European grocers could exceed market expectations for earnings growth this year as they keep prices high even as costs fall, but the spectre of declining inflation and government-imposed price caps is tempering investor hopes.
Stock pickers have been lured to names like Tesco and Carrefour, whose profits have been boosted by the rising cost of everything from pasta to chocolate.
JPMorgan expects higher earnings growth for European grocers this year than the market forecasts. Barclays has an overweight recommendation on Tesco, Carrefour, and Sainsbury, citing prices staying high even after cost pressures ease.
Euro zone inflation eased more than expected last month as underlying price growth also slowed. But shoppers buying food and essentials may not be seeing the full benefit.
"We're not seeing that put through into prices and the story here is really one of margin expansion," said Dean Turner, UBS wealth management's chief UK economist. "Because (companies) can still use the narrative of a high inflation backdrop to continue to push through price rises."
That helped drive a rally in the stocks during the first quarter but there are doubts whether it can be sustained. Governments and regulators across Europe have raised concerns that prices are being kept unnecessarily high.
The biggest food companies in France have pledged to cut prices on hundreds of products from next month, Finance Minister Bruno Le Maire said on Friday, threatening financial sanctions if they break the promise.
Britain's competition regulator last month warned supermarkets it is looking at their supply chains as part of efforts to tackle food price inflation.
Read More: 5 Reasons Why Food Inflation May Have Peaked
An index of food and staples retailers which recorded its best quarter since 2015 earlier this year with a 13% jump after a 25% tumble in 2022, has declined around 6% since May, in line with the broader European market.
Food and beverage companies have also lost some steam.
Supermarkets, which are typically low margin businesses and have been squeezed by competition from discount stores like Aldi and Lidl, have been supported by significant pricing power. So have food giants like Danone, Nestlé and Lindt, according to Refinitiv figures.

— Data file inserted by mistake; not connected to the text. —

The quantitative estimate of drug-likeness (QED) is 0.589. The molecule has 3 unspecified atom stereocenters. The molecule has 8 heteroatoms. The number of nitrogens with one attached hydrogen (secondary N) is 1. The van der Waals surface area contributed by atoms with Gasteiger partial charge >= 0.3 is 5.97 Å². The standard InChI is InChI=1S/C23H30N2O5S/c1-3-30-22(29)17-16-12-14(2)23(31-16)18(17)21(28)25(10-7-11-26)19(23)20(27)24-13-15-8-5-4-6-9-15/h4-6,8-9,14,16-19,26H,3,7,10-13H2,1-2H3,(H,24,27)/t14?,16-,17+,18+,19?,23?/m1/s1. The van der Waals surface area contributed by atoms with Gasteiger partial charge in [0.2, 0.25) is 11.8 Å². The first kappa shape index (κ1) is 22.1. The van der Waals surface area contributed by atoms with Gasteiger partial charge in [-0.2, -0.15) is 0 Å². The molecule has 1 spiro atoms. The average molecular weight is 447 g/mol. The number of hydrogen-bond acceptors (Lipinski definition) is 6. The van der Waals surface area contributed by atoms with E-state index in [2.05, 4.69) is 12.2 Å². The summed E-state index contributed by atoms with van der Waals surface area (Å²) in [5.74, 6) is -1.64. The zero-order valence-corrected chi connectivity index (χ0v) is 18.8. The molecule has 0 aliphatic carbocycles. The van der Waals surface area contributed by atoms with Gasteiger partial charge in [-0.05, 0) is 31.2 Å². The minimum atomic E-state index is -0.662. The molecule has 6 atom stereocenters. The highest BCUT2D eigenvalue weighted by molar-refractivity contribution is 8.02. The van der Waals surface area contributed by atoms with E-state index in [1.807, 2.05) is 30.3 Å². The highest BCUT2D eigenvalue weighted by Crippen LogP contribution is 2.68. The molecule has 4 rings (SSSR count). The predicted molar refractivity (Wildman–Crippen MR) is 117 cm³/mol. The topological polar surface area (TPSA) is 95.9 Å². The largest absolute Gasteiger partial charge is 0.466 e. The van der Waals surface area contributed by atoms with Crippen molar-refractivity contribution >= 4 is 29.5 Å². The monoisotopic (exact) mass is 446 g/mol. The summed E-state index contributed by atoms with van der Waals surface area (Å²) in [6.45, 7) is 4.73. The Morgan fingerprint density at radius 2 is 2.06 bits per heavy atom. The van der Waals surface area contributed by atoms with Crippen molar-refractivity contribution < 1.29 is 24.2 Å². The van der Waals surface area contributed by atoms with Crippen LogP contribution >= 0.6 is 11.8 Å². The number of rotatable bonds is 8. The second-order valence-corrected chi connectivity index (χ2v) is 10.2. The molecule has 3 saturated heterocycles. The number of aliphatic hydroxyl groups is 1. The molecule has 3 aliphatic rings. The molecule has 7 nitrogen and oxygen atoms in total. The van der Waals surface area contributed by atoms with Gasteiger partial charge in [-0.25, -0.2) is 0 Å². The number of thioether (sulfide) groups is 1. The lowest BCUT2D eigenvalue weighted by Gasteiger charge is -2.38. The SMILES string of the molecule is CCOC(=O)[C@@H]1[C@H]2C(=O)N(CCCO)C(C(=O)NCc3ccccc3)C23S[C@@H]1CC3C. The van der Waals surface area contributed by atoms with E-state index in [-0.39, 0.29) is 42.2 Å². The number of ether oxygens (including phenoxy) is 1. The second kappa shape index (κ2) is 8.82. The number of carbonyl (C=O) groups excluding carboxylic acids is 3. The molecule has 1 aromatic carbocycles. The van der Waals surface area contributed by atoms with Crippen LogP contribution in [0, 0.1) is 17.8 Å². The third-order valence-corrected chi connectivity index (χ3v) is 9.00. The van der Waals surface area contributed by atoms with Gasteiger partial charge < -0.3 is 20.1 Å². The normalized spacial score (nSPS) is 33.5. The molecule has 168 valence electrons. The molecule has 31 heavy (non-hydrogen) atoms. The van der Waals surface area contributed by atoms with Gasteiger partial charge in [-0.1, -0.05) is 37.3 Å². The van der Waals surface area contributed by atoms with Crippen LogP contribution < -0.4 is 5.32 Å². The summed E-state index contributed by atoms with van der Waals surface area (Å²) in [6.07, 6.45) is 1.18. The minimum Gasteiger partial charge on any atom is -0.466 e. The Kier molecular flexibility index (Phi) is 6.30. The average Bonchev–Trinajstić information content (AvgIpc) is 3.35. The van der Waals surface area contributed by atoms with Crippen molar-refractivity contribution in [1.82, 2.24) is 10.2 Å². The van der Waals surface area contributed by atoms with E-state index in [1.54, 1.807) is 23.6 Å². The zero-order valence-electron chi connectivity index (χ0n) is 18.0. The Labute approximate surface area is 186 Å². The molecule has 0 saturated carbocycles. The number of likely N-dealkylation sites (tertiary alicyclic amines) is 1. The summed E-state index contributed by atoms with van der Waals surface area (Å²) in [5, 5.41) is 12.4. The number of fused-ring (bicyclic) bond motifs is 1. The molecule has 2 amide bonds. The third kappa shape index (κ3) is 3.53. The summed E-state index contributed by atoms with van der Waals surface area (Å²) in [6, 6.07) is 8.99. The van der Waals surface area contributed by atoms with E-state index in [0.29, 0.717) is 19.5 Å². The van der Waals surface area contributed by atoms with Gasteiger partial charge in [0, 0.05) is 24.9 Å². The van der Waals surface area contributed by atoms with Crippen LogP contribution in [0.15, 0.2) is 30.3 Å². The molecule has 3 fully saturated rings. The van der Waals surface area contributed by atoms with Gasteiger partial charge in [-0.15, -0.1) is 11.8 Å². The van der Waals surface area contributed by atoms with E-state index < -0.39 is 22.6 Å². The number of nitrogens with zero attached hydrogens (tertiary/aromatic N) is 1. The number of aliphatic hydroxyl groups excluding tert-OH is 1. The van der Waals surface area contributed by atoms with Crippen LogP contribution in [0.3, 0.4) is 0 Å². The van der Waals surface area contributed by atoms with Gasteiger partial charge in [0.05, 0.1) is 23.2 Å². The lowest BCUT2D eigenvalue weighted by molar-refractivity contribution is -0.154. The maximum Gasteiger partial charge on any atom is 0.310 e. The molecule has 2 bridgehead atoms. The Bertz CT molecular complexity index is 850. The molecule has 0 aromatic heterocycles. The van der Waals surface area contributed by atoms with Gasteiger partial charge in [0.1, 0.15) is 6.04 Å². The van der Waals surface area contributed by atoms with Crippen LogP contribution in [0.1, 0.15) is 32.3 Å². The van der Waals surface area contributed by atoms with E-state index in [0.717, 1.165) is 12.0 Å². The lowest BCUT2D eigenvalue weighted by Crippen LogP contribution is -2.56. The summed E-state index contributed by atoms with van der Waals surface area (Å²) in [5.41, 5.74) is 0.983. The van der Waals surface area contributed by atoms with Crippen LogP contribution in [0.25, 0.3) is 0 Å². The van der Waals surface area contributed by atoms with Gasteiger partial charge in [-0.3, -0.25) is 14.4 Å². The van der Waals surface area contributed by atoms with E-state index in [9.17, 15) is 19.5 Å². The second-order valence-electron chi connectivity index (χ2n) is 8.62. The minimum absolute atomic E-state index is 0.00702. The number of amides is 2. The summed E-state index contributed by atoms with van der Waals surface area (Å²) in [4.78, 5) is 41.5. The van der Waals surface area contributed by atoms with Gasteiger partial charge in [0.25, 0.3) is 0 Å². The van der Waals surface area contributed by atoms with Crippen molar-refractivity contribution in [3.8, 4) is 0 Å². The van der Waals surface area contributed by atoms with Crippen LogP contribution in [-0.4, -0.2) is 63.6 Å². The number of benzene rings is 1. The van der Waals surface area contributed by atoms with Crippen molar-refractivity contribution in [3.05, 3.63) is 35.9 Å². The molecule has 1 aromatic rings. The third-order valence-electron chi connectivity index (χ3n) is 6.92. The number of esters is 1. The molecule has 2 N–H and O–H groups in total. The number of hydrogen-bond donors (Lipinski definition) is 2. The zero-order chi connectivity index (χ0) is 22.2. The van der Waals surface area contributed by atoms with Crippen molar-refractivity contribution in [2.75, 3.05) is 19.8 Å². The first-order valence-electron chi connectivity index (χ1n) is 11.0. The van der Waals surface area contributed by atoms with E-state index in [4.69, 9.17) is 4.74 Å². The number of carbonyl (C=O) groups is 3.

The rising cost of commodities caused by supply disruptions exacerbated by Russia's invasion of Ukraine last year has been blamed for surging inflation. But food prices continued to climb even after energy and food costs fell sharply.
Net Profit Margins
It didn't go unnoticed to investors that net profit margins, a key measure of profitability indicating how much of the revenue translates to profit, has improved for many food and beverage companies since last year.
Net profit margins of a European index of consumer non-cyclicals nearly doubled to 6% last year from 3.3% in 2021. The index includes beverage giants like drinks bottler Coca Cola and Carlsberg as well as supermarkets such as Ahold Delhaize and Jerónimo Martins.
"Food inflation basically surprised to the upside and unfortunately for the consumer, or fortunately for the retailers they (companies) are able to pass that on," said James Rutland, fund manager at Invesco in London, which says his fund has some exposure to food retailers.
Is The Price Right?
Official data shows that the underlying costs for food companies have fallen sharply this year.
The United Nations food agency's world price index, which tracks the most globally-traded food commodities, fell in May to its lowest in two years, and is more than 20% below a record high hit in March 2022 following Russia's invasion of Ukraine.
A benchmark of European gas prices, which have been blamed for lifting corporate costs, has fallen to July 2021 levels, and is now down a whopping 92% from the record highs touched in August after Russia cut energy supply to Europe.
Declining energy prices meant the latest reading of euro zone producer prices showed prices at factory gates in the 20 countries sharing the euro fell for the seventh consecutive month in April and were 1% just higher year-on-year, compared with August's record annual growth of 43.4%.
Wage inflation, as well as multi-month contracts with suppliers signed during last-year highs, could be one reason why people aren't seeing food prices falling, investors said.
"What I think the issue you have is that a lot of these companies hedge things on anywhere between a six and a 12 month view ... We're still going to see companies reflected in the commodity prices of last year in their numbers this year," Rutland said.
UBS said prices in developed economies seem to be driven mainly by profit-led inflation.
"We've seen persistent month-on-month increases in prices that would suggest that there is a little bit more to the story than just that (costs)," UBS's Turner said.